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Publication numberUS8119112 B2
Publication typeGrant
Application numberUS 12/203,384
Publication dateFeb 21, 2012
Filing dateSep 3, 2008
Priority dateJan 31, 2008
Fee statusPaid
Also published asCA2713308A1, CA2713308C, CN101932301A, CN101932301B, EP2130527A1, EP2130527B1, EP2240150A1, EP2240150B1, EP2425864A1, US20090196846, WO2009097028A1
Publication number12203384, 203384, US 8119112 B2, US 8119112B2, US-B2-8119112, US8119112 B2, US8119112B2
InventorsErning Xia, Susan E. Burke, Srini Venkatesh, Vicki Barniak
Original AssigneeBausch & Lomb Incorporated
Export CitationBiBTeX, EndNote, RefMan
External Links: USPTO, USPTO Assignment, Espacenet
Ophthalmic compositions with an amphoteric surfactant and hyaluronic acid
US 8119112 B2
Abstract
Ophthalmic compositions that comprise 0.1 ppm to 10 ppm of a cationic antimicrobial component selected from the group consisting of biguanides, polymeric biguanides, quaternium ammonium compounds and any one mixture thereof; 0.005 wt. % to 0.15 wt. % of hyaluronic acid; and 0.01 wt. % to 1.0 wt. % of an amphoteric surfactant of general formula I
    • wherein R1 is R or —(CH2)n—NHC(O)R, wherein R is a C8-C16alkyl optionally substituted with hydroxyl and n is 2, 3 or 4; R2 and R3 are each independently selected from methyl, ethyl, propyl or iso-propyl; and R4 is a C2-C8alkylene optionally substituted with hydroxyl. The invention is also direct to the use of the ophthalmic compositions to clean and disinfect contact lenses, and in particular, soft, silicone hydrogel contact lenses.
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Claims(12)
We claim:
1. An aqueous contact lens cleaning and disinfecting solution composition comprising:
0.8 ppm to 1.6 ppm of poly(hexamethylene biguanide);
0.5 ppm to 2 ppm α-[4-tris(2-hydroxyethyl)-ammonium chloride-2-butenyl]poly[1-dimethyl ammonium chloride-2-butenyl]-ω-tris(2-hydroxyethyl)ammonium chloride;
0.005 wt. % to 0.015 wt. % hyaluronic acid;
0.01 wt. % to 0.6 wt. % of a sulfobetaine of general formula I
wherein R1 is a C8-C16alkyl optionally substituted with at least one hydroxyl; R2 and R3 are each methyl; and R4 is a C2-C4alkylene optionally substituted with one hydroxyl;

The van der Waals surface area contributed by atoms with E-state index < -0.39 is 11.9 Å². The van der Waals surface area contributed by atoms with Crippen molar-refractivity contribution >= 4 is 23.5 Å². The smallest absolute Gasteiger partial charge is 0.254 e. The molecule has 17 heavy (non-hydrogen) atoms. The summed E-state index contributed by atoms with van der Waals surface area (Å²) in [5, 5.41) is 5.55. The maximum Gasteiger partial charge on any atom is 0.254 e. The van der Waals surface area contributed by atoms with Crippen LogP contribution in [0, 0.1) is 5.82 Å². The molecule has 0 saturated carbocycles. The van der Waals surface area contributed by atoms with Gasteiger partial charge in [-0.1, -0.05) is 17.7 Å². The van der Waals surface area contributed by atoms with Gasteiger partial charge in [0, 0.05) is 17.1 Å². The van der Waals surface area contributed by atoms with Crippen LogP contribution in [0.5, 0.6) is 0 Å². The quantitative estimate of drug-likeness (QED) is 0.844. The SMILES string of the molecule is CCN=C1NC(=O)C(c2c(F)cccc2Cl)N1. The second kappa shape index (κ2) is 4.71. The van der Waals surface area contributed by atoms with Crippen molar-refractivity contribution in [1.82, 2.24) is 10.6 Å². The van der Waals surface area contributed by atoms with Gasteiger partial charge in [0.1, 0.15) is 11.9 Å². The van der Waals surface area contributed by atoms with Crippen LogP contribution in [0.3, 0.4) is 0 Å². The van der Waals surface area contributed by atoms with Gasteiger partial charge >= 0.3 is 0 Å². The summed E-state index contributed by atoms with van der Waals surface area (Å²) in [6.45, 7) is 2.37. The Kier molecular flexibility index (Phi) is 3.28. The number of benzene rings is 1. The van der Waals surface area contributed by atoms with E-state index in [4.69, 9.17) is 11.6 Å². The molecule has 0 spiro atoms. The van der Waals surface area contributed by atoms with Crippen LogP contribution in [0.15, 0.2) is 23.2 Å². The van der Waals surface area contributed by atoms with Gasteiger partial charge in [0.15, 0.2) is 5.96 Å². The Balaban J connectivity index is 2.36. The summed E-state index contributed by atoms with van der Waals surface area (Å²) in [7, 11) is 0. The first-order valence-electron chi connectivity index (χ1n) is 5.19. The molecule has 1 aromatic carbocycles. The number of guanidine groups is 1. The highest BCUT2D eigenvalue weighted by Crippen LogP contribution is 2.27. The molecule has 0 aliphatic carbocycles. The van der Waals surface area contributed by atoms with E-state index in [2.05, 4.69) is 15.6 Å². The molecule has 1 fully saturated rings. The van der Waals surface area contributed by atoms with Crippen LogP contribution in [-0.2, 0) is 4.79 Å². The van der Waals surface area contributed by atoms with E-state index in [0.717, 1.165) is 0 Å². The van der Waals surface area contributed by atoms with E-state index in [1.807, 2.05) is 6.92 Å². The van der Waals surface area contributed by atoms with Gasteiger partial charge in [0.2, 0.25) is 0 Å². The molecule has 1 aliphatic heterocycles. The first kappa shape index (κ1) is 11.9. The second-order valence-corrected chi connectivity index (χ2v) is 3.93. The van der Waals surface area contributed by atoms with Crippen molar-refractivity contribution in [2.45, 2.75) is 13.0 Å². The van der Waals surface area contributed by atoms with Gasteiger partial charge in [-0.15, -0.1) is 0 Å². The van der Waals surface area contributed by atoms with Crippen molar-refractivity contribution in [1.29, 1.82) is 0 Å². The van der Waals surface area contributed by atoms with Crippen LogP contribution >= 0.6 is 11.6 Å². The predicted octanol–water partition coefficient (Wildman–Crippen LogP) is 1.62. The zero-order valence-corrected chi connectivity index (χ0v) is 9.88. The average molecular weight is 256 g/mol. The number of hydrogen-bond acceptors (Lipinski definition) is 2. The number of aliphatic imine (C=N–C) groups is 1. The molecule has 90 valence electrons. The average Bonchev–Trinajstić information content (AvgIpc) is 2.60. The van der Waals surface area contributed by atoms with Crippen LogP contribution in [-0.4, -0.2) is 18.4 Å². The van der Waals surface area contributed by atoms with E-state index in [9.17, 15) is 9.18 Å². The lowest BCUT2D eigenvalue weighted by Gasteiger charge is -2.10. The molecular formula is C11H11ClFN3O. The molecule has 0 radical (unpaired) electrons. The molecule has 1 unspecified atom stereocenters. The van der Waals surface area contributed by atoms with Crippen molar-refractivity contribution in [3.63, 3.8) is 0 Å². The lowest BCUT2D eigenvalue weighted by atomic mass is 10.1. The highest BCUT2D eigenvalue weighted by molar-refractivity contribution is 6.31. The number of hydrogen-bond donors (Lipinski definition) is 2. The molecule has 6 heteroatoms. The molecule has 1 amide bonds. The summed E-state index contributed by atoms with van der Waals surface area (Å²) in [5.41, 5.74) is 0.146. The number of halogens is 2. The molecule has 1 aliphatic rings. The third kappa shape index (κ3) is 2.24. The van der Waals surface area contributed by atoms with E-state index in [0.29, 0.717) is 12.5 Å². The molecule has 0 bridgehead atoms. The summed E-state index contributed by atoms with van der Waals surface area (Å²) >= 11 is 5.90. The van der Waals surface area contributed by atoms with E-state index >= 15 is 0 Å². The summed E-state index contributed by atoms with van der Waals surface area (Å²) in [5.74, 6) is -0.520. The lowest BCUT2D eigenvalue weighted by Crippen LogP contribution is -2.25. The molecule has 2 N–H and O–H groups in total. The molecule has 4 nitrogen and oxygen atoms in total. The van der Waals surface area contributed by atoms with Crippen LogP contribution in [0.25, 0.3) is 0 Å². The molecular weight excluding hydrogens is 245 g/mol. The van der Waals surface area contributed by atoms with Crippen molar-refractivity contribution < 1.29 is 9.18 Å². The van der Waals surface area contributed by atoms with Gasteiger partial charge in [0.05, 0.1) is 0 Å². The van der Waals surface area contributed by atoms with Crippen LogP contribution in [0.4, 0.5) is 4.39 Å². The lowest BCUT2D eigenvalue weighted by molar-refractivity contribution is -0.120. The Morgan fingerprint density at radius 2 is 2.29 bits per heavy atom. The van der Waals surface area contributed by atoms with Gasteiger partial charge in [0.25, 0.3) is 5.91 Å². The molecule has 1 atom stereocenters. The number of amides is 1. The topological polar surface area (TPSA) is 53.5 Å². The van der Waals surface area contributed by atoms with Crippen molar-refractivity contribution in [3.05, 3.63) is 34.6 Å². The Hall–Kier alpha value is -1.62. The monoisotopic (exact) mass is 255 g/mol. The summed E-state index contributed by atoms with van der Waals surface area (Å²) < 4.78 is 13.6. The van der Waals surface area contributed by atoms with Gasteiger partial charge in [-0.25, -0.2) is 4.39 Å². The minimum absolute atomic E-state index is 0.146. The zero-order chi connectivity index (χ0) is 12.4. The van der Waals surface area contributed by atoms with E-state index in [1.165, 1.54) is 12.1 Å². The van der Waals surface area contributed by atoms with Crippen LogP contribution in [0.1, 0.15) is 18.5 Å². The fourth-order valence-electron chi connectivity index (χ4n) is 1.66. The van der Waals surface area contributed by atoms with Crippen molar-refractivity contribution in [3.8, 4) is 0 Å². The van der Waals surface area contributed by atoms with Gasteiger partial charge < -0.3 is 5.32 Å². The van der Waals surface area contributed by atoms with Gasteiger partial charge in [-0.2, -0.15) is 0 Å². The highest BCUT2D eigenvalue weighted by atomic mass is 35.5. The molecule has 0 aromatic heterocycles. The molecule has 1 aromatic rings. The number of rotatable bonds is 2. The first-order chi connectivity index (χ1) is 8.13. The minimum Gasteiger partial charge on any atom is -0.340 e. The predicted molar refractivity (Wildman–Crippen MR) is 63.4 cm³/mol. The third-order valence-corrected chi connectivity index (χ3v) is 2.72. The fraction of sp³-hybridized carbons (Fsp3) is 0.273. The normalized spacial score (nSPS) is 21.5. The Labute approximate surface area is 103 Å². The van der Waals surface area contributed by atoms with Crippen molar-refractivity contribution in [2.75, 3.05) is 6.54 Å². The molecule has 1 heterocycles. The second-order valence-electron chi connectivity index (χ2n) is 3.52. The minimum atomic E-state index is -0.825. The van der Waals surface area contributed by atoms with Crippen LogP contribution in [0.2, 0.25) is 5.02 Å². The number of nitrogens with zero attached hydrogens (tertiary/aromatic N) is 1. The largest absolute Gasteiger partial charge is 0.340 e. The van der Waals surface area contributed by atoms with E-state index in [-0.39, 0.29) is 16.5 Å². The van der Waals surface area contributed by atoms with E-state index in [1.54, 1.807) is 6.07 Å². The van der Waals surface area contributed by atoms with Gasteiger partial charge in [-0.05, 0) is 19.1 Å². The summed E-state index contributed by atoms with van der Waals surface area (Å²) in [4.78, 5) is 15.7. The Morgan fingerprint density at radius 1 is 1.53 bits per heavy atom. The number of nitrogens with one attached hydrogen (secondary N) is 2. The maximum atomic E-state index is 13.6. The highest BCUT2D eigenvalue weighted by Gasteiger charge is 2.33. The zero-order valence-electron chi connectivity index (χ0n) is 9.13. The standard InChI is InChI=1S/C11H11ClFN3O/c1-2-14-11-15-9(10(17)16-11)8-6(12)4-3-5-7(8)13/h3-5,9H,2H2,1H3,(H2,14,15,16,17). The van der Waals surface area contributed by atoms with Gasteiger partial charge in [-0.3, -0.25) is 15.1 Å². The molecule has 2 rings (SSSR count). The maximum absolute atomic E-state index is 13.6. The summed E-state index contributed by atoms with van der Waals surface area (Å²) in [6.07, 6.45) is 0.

a boric acid/borate buffer;
a nonionic surfactant selected from poloxamer, poloxamine or any combination thereof; and
sodium chloride, potassium chloride or any combination thereof.
2. The ophthalmic composition of claim 1 wherein the nonionic surfactant is poloxamine with an HLB value from 13 to 28.
3. The ophthalmic composition of claim 1 wherein R1 is a straight, saturated C10alkyl.
4. A method of cleaning and disinfecting a contact lens, the method comprising soaking the contact lens in the ophthalmic composition of claim 1 for at least two hours.
5. The method of claim 4 further comprising inserting the cleaned and disinfected contact lens into the eye without rinsing the lens after soaking.
6. The composition of claim 1 further comprising dexpanthenol, sorbitol, glycolic acid, 2-amino-2-methyl-1,3-propanediol or any mixture thereof.
7. The composition of claim 1 further comprising citrate, citric acid or a mixture thereof.
8. The composition of claim 1 further comprising propylene glycol, hydroxypropyl guar or myristamidopropyl dimethylamine.
9. The composition of claim 1 further comprising hydroxypropylmethyl cellulose.
10. An aqueous contact lens care solution composition comprising:
1 ppm to 1.3 ppm of poly(hexamethylene biguanide);
1 ppm α-[4-tris(2-hydroxyethyl)-ammonium chloride-2-butenyl]poly[1-dimethyl ammonium chloride-2-butenyl]-ω-tris(2-hydroxyethyl)ammonium chloride;
0.008 wt. % to 0.015 wt. % hyaluronic acid; and
a borate buffer system component selected from the group consisting of boric acid and borate.
11. The solution of claim 10 further comprising a nonionic surfactant selected from poloxamer, poloxamine or any combination thereof; and
sodium chloride, potassium chloride or any combination thereof.
12. A method of cleaning and disinfecting a contact lens, the method comprising soaking the contact lens in the ophthalmic composition of claim 10 for at least two hours.
Description

This continuation-in-part application claims benefit under 35 U.S.C. §120 to pending U.S. patent application Ser. No. 12/023,509 filed Jan. 31, 2008.

The present invention relates to ophthalmic compositions with an amphoteric surfactant and hyaluronic acid. The invention is also directed to the use of the ophthalmic compositions to clean and disinfect contact lenses.

BACKGROUND OF THE INVENTION